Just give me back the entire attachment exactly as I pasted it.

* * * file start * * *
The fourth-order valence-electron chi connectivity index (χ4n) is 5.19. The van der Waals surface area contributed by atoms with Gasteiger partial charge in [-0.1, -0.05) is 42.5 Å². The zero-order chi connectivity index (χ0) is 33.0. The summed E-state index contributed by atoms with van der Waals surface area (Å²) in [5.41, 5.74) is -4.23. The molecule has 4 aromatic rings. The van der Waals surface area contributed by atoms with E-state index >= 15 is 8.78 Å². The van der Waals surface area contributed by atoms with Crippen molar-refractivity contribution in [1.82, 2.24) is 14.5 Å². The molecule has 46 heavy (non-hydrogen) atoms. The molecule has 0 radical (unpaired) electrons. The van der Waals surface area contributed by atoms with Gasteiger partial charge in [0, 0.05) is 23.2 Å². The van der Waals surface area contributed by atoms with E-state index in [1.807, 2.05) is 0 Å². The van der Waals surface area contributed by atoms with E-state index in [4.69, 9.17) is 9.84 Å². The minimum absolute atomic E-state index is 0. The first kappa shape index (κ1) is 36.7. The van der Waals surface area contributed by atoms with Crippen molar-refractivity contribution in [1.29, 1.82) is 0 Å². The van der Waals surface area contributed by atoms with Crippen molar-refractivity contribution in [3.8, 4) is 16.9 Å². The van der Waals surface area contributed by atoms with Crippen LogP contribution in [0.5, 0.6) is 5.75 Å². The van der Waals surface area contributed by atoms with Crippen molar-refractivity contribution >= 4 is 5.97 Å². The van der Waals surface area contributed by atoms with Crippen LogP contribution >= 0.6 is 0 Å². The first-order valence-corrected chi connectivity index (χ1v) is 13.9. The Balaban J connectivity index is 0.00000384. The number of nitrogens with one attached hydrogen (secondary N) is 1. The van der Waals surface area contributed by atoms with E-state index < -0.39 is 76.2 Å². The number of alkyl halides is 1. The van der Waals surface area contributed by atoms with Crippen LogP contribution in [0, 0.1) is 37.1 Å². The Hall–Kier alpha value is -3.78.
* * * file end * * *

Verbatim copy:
The fourth-order valence-electron chi connectivity index (χ4n) is 5.19. The van der Waals surface area contributed by atoms with Gasteiger partial charge in [-0.1, -0.05) is 42.5 Å². The zero-order chi connectivity index (χ0) is 33.0. The summed E-state index contributed by atoms with van der Waals surface area (Å²) in [5.41, 5.74) is -4.23. The molecule has 4 aromatic rings. The van der Waals surface area contributed by atoms with E-state index >= 15 is 8.78 Å². The van der Waals surface area contributed by atoms with Crippen molar-refractivity contribution in [1.82, 2.24) is 14.5 Å². The molecule has 46 heavy (non-hydrogen) atoms. The molecule has 0 radical (unpaired) electrons. The van der Waals surface area contributed by atoms with Gasteiger partial charge in [0, 0.05) is 23.2 Å². The van der Waals surface area contributed by atoms with E-state index in [1.807, 2.05) is 0 Å². The van der Waals surface area contributed by atoms with E-state index in [4.69, 9.17) is 9.84 Å². The minimum absolute atomic E-state index is 0. The first kappa shape index (κ1) is 36.7. The van der Waals surface area contributed by atoms with Crippen molar-refractivity contribution in [1.29, 1.82) is 0 Å². The van der Waals surface area contributed by atoms with Crippen molar-refractivity contribution in [3.8, 4) is 16.9 Å². The van der Waals surface area contributed by atoms with Crippen LogP contribution in [0.5, 0.6) is 5.75 Å². The van der Waals surface area contributed by atoms with Crippen molar-refractivity contribution >= 4 is 5.97 Å². The van der Waals surface area contributed by atoms with Crippen LogP contribution >= 0.6 is 0 Å². The first-order valence-corrected chi connectivity index (χ1v) is 13.9. The Balaban J connectivity index is 0.00000384. The number of nitrogens with one attached hydrogen (secondary N) is 1. The van der Waals surface area contributed by atoms with E-state index < -0.39 is 76.2 Å². The number of alkyl halides is 1. The van der Waals surface area contributed by atoms with Crippen LogP contribution in [0, 0.1) is 37.1 Å². The Hall–Kier alpha value is -3.78.